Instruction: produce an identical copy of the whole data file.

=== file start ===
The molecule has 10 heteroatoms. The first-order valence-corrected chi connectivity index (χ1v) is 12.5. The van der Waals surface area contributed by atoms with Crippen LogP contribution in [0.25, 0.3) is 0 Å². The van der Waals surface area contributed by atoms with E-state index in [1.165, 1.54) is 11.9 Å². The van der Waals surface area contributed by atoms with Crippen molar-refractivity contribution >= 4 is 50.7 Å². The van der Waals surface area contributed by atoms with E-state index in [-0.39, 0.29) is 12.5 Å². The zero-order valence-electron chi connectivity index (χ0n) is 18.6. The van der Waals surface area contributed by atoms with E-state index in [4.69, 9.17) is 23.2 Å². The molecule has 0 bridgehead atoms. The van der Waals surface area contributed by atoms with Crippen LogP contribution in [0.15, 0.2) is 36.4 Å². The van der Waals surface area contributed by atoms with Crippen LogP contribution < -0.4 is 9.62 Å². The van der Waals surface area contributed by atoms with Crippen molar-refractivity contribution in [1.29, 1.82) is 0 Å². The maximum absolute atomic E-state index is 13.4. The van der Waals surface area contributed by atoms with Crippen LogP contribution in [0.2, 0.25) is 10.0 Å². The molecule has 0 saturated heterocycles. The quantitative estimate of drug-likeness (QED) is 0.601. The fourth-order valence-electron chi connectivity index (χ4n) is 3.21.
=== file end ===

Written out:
The molecule has 10 heteroatoms. The first-order valence-corrected chi connectivity index (χ1v) is 12.5. The van der Waals surface area contributed by atoms with Crippen LogP contribution in [0.25, 0.3) is 0 Å². The van der Waals surface area contributed by atoms with E-state index in [1.165, 1.54) is 11.9 Å². The van der Waals surface area contributed by atoms with Crippen molar-refractivity contribution >= 4 is 50.7 Å². The van der Waals surface area contributed by atoms with E-state index in [-0.39, 0.29) is 12.5 Å². The zero-order valence-electron chi connectivity index (χ0n) is 18.6. The van der Waals surface area contributed by atoms with E-state index in [4.69, 9.17) is 23.2 Å². The molecule has 0 bridgehead atoms. The van der Waals surface area contributed by atoms with Crippen LogP contribution in [0.15, 0.2) is 36.4 Å². The van der Waals surface area contributed by atoms with Crippen LogP contribution < -0.4 is 9.62 Å². The van der Waals surface area contributed by atoms with Crippen molar-refractivity contribution in [1.29, 1.82) is 0 Å². The maximum absolute atomic E-state index is 13.4. The van der Waals surface area contributed by atoms with Crippen LogP contribution in [0.2, 0.25) is 10.0 Å². The molecule has 0 saturated heterocycles. The quantitative estimate of drug-likeness (QED) is 0.601. The fourth-order valence-electron chi connectivity index (χ4n) is 3.21.